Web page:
“Every business and family have found ways to save money during COVID-19 and the downturn, so why is the only place we can’t seem to find savings the Alberta government?” said Franco Terrazzano, the CTF’s Alberta Director.

“We need to see leadership at the top, but instead the Premier’s office is increasing its own budget by $2 million and that’s unacceptable.”

The Blue Ribbon Panel on Alberta’s finances found that the Alberta government would spend $10 billion less every single year if it brought its per person spending in line with comparable provinces, such as British Columbia, Ontario and Quebec.

“I don’t think too many Albertans are laying away at night wishing the Premier’s office would increase its budget by $2 million,” said Terrazzano.

“Taxpayers are struggling, and they need to see their tax dollars used more efficiently. The pandemic has increased costs for everyone in some areas, but the rest of us outside government have found other ways to save money. The Alberta government doesn’t seem to have a coherent plan to find savings.”

Premier Jason Kenney has ruled out the introduction of a provincial sales tax. 

“As much as I hate deficits, now would be the worst time to cut billions of additional dollars in spending when we need it in health care and we need it to help stimulate economic growth,” he said this week.

The NDP had called on Kenney to invest in health care.

Dave Naylor is the News Editor of the Western Standard
dnaylor@westernstandardonline.com
Twitter.com/nobby7694

Dave Naylor is the News Editor of the Western Standard and the Vice-President: News Division of Western Standard New Media Corp. He has served as the City Editor of the Calgary Sun and has covered Alberta news for nearly 40 years. dnaylor@westernstandardonline.com

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2 Comments

2 Comments

  1. Joc2257

    February 26, 2021 at 12:45 pm

    Toews’s Budget is relying on oil being stable at $40 for Alberta Select and getting this oil to market. TMX still isn’t built, KMX is cancelled, his buddy in the big chair hasn’t done much on either of those pipelines or much of anything else from what I can see.
    This is how the old PC and the NDP government, Albertans demand something more than a wish and a prayer from their governments.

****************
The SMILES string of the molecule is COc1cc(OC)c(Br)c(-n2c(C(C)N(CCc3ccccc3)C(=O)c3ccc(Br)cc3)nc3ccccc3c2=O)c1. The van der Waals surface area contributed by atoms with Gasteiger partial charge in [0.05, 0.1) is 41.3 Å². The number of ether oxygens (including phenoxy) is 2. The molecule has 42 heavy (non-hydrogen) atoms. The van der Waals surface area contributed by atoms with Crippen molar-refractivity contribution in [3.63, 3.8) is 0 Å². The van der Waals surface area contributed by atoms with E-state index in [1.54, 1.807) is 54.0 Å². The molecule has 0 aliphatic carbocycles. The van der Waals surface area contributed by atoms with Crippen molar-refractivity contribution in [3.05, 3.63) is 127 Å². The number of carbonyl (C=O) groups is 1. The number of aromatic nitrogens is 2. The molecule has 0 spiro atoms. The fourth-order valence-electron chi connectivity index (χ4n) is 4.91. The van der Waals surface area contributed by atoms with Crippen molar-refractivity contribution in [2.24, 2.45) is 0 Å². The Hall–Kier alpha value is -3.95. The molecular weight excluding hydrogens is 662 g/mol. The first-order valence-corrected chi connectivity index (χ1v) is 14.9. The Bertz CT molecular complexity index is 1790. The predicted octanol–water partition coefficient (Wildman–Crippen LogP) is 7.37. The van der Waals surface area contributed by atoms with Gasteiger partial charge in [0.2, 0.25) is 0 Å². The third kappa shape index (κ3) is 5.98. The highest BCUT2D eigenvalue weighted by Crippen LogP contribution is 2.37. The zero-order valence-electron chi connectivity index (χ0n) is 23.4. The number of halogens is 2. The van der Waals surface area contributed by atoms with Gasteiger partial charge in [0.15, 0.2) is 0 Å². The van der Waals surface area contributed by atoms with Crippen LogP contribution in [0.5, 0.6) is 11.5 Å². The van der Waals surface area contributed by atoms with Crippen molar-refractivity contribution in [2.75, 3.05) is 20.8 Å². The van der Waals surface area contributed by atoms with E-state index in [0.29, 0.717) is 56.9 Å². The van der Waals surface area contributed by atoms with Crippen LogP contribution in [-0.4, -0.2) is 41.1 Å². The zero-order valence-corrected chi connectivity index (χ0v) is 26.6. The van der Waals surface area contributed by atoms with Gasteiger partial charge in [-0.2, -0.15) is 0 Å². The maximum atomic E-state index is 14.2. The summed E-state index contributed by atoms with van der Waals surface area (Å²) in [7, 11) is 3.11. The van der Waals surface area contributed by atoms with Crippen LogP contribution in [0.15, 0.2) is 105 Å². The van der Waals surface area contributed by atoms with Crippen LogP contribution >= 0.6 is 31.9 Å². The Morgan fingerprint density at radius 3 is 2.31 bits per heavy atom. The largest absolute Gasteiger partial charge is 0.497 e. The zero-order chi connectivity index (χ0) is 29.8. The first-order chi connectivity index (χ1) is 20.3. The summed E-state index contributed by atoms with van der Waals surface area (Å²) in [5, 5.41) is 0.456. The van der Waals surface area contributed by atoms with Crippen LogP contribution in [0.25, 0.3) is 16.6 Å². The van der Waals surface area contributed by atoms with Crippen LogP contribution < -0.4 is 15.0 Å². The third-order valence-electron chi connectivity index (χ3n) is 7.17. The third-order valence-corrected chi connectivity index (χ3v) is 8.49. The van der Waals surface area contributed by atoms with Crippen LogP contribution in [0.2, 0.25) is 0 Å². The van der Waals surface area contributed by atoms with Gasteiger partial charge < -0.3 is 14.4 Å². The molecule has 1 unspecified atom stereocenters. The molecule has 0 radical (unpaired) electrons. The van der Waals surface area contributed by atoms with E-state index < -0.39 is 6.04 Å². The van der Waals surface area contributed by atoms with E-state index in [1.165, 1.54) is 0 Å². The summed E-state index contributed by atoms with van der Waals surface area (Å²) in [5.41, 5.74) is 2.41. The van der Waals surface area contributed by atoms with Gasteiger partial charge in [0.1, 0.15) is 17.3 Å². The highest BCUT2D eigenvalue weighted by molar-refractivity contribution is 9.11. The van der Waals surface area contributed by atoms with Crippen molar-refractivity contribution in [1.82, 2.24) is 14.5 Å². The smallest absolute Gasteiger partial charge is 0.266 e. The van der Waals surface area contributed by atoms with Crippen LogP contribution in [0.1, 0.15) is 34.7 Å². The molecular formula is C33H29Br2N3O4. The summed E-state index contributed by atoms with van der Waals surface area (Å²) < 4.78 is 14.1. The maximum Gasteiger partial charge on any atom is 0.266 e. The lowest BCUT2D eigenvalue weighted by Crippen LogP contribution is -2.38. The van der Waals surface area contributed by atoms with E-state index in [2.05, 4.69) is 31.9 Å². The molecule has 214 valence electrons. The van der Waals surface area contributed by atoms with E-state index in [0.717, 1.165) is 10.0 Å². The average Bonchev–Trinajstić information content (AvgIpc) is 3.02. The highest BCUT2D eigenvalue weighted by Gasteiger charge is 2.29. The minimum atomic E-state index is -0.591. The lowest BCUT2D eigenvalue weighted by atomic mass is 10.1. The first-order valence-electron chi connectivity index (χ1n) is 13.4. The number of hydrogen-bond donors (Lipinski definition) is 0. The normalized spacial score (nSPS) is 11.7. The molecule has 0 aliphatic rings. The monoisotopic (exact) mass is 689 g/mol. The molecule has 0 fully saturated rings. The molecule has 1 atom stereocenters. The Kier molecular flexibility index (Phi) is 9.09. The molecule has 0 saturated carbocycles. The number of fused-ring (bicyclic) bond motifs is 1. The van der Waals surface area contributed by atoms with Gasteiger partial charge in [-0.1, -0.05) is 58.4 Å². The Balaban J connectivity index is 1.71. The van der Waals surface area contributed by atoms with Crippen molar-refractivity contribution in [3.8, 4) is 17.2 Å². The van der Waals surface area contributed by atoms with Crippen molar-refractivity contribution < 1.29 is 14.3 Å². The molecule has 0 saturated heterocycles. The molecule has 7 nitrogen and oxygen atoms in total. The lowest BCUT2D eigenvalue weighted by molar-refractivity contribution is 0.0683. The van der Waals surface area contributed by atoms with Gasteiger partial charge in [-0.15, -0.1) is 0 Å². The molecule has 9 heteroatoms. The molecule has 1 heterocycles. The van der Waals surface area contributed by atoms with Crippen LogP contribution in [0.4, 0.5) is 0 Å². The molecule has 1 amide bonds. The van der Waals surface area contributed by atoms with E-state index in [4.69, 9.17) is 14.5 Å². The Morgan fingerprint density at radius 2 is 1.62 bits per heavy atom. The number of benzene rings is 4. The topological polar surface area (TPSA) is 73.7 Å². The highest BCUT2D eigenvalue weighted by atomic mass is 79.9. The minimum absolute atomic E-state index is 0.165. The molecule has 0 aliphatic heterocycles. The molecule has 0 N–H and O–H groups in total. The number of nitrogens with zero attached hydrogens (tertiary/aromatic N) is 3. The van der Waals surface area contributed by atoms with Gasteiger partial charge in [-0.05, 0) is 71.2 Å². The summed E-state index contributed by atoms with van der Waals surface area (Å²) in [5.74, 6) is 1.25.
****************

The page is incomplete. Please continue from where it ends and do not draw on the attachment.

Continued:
2. Chris

    February 25, 2021 at 5:18 pm

    C

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BREAKING: Omicron found in Alberta

On Monday, Alberta Premier Jason Kenney announced 156 Albertans self-quarantining after returning from travel in a country that had been hit with Omicron.

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The tentacles of the Omicron variant of COVID-19 have reached Alberta.

Dr. Deena Hinshaw said an Albertan returning home from Nigeria, via the Netherlands, has tested positive for Omicron.

Hinshaw said they tested positive a week ago and the person, who traveled alone, is now self-quarantining.

She said medical officials are trying to “delay” the spread of the variant until more research is done.

But Hinshaw refused to say where the traveller lives over fear it would identify them.

Hinshaw also urged people not to take out their frustrations against the family of the infected person nor the countries that are under an Omicron watch.

In her daily update, Hinshaw said in the last 24 hours, health officials have found 238 new cases of coronavirus. There are 434 people in the hospital with 81 in ICU. Another six people are reported to have succumbed to the virus.

On Monday, Alberta Premier Jason Kenney announced 156 Albertans self-quarantining after returning from travel in a country that had been hit with Omicron.

Six confirmed cases of the variant of concern have now been confirmed in Canada so far.

Earlier in the day, Canada added Nigeria, Malawi and Egypt to its Omicron travel ban.

On Friday, the government put restrictions on travellers from South Africa, Mozambique, Namibia, Zimbabwe, Botswana, Lesotho and Eswatini.

“Obviously we’re watching very, very closely the situation with Omicron,” Prime Minister Justin Trudeau said on his way into the cabinet meeting.

“There may be more we need to do and we’ll be looking at it very carefully.”

More to come…

Dave Naylor is the News Editor of the Western Standard
dnaylor@westernstandardonline.com
Twitter.com/nobby7694

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Unvaxxed grounded in Canada

As of November 30, travellers will no longer be allowed to submit a negative test result in place of proof of vaccination to board a plane or train in Canada.

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As of Tuesday, Canadian travellers over the age of 12 will no longer be able to fly or travel by train in Canada without proof of vaccination.

The policy was originally set to come into effect on October 30, however, the federal government announced it would grant a grace period to unvaccinated travellers allowing for a negative COVID-19 test to be provided within 72 hours of the trip.

As of November 30, travellers will no longer be allowed to submit a negative test result in place of proof of vaccination to board a plane or train in Canada.